Mentoring through Faith & Honor

"Fides et Honor" is the guiding principle of our Corps of Cadets

 

Faith & Honor

Cadets of all faiths are welcomed at Howe.

While Howe enjoys a strong affiliation with its traditions, cadets are encouraged to maintain and strengthen spiritual connections to their individual faiths. It is through this commitment to discover the shared values of faith that cadets not only unearth essential truths about themselves, but of their fellow man as well.

We enjoy a rich heritage of Christian values and traditions including weekly worship services in the historic St. James Chapel. We guide Cadets to an attitude of worship to the Creator and Redeemer as well as establishing them in sound principles of brotherly love and virtuous behavior toward one another.

We teach cadets to honor their fellow man.

At the core of the Howe experience is our unique military model that includes cadet-to-cadet leadership responsibilities. As a designated military institute, every cadet in grades 9-12 participates in the Junior Reserve Officer Training Corps (JROTC). This leadership training program is renowned for instilling the values of citizenship, personal responsibility, and service.

Cadets are not obligated to serve after graduation, but do earn rank should they chose to do so. Further, as an Honor School with Distinction, Howe is authorized to nominate worthy students to America’s prominent military academies such as the U.S. Naval and Air Force Academies and West Point.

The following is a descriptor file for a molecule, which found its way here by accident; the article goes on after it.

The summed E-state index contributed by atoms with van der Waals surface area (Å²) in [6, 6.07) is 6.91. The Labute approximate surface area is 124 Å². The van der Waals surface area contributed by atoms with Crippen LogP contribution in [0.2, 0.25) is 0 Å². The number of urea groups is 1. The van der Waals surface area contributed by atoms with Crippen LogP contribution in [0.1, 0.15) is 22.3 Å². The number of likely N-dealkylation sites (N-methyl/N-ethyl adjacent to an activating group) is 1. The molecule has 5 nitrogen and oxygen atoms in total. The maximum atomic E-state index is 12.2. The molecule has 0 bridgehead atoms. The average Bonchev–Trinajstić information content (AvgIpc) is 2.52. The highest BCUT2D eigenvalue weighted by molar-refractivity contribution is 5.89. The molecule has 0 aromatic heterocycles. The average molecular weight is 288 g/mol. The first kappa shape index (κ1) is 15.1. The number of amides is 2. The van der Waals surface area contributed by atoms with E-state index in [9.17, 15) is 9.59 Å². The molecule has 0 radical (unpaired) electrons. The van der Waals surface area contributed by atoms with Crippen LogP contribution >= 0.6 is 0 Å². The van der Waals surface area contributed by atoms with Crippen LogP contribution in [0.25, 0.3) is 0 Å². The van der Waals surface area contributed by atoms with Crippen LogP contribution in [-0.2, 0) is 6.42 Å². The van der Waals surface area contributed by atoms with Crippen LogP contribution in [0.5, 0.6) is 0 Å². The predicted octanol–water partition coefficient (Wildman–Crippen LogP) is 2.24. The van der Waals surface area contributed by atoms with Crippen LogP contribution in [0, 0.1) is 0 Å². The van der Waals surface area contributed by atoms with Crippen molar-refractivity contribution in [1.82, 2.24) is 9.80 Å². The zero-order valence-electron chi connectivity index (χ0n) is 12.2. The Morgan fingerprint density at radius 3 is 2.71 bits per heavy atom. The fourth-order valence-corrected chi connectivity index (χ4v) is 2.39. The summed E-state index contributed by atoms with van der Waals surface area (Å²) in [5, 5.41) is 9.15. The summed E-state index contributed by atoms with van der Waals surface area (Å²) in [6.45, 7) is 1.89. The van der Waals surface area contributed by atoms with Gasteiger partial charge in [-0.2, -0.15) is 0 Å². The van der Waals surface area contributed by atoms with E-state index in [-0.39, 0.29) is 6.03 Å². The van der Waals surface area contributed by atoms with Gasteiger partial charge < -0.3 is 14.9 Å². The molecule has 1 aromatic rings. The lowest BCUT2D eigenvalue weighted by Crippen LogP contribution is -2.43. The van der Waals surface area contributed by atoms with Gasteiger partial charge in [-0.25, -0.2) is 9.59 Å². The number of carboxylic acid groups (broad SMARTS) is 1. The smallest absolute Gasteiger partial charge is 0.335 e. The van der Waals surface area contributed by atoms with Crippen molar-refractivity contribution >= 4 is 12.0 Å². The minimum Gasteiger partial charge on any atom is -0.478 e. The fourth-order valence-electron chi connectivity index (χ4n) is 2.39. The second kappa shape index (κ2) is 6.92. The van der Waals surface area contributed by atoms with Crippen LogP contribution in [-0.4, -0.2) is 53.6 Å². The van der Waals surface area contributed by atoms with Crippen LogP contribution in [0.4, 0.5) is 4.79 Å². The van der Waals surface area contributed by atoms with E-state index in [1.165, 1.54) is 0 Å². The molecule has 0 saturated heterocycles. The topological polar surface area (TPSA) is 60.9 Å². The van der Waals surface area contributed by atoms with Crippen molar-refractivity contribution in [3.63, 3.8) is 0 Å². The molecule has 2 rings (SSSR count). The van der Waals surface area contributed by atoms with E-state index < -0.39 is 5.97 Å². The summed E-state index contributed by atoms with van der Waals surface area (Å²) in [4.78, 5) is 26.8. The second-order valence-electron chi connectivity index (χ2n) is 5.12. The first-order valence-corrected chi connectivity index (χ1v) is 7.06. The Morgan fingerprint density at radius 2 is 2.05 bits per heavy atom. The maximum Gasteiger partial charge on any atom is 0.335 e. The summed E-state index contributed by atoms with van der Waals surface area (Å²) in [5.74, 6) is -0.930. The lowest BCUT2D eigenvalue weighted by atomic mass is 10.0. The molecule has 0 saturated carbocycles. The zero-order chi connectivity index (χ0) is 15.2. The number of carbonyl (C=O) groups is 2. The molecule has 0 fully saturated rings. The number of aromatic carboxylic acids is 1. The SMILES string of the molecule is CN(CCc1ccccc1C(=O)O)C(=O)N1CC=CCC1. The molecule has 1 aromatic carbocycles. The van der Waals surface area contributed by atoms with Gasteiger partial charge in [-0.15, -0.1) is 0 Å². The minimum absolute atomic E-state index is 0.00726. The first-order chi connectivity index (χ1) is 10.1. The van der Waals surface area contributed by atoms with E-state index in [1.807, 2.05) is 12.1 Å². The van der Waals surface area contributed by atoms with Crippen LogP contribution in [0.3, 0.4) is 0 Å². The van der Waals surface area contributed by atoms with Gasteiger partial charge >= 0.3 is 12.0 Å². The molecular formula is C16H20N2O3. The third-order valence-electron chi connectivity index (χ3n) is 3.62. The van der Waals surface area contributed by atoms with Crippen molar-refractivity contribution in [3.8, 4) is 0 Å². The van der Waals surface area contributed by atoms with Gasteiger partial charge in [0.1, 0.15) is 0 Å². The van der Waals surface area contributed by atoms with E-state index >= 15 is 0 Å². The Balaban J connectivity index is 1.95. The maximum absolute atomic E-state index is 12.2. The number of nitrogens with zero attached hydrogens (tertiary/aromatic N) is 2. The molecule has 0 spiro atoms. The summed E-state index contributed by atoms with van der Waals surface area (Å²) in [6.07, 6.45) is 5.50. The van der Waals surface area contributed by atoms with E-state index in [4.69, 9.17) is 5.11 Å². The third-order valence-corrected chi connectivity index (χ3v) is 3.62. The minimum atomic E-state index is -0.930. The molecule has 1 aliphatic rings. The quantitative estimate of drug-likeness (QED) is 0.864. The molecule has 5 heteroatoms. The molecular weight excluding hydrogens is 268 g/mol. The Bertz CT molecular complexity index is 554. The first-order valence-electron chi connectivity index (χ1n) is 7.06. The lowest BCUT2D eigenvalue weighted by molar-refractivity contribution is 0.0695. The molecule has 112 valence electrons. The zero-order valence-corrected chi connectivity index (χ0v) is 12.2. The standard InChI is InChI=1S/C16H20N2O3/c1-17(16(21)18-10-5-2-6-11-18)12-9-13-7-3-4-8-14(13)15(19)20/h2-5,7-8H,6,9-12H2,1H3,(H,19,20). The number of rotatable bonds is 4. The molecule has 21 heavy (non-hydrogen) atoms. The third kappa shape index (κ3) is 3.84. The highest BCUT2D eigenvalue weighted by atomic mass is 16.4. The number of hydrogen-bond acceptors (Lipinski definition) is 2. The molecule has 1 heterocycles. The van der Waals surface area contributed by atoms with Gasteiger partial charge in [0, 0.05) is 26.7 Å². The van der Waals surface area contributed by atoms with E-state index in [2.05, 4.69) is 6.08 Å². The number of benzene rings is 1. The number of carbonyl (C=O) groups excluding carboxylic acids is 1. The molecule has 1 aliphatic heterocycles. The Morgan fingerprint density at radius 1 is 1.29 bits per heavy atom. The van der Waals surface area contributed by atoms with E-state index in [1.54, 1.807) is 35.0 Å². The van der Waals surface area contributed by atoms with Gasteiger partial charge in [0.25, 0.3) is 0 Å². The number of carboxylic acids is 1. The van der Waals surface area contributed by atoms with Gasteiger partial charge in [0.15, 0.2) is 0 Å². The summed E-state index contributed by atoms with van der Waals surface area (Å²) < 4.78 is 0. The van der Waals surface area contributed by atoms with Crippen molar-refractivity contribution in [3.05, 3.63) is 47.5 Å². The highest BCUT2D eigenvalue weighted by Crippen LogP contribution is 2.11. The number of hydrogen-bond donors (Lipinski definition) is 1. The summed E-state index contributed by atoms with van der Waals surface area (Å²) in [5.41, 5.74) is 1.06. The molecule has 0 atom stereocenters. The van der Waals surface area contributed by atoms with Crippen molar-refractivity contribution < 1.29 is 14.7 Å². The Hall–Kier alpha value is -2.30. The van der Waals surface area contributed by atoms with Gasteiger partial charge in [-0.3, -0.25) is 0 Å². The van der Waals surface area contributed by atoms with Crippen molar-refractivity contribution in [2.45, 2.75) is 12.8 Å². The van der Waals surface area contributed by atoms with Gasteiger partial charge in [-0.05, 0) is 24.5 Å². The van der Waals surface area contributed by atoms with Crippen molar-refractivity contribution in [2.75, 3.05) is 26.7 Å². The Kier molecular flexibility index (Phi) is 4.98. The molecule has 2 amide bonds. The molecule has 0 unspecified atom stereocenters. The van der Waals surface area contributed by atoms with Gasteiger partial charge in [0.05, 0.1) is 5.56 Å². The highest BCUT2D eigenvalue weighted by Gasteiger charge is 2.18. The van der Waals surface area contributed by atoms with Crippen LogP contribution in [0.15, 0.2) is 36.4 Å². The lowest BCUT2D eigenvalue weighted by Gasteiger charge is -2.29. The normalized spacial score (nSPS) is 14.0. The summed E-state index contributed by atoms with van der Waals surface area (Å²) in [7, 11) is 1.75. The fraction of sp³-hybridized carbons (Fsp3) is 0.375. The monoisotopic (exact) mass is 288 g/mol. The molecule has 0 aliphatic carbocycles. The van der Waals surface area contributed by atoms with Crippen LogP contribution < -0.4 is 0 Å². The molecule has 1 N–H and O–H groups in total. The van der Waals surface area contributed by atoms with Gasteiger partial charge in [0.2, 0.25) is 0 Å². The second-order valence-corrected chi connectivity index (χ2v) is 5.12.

Howe Military Academy

100+ Year ROTC program

The military program was instituted in 1895 and, since 1920, Howe has had a High School ROTC Unit sponsored by the Department of the Army. The school has been designated an “Honor Unit with Distinction” by the Department of the Army, which gives us “special” nomination privileges for the country’s Military Academies.

The mission of the JROTC is to motivate high school students to be better Americans. To achieve this goal, the Cadets are provided classroom instruction, physical training, and practice in conducting parades and ceremonies.

Leadership development is emphasized throughout the JROTC Program to prepare the Cadet for responsible citizenship. In the first year of instruction, the Cadet learns the definition and importance of positive self concept, the development of basic managerial and leadership skills, and the dynamics of group interaction. During this time, the Cadet learns the follower role in the Cadet Corps organization, starting as a private in ranks and working his or her way through the ranks.

In subsequent years of instruction, the Cadet pursues the study of famous military leaders of the past, and how to employ the decision making process. Case studies are used to reinforce the learning already accomplished. The Cadet is now eligible for positions of increasing responsibility in the Cadet Corps, and has the opportunity to put into practice those things learned in the classroom. In this regard, the Cadet Corps environment provides a “Leadership Laboratory” on a continuing basis.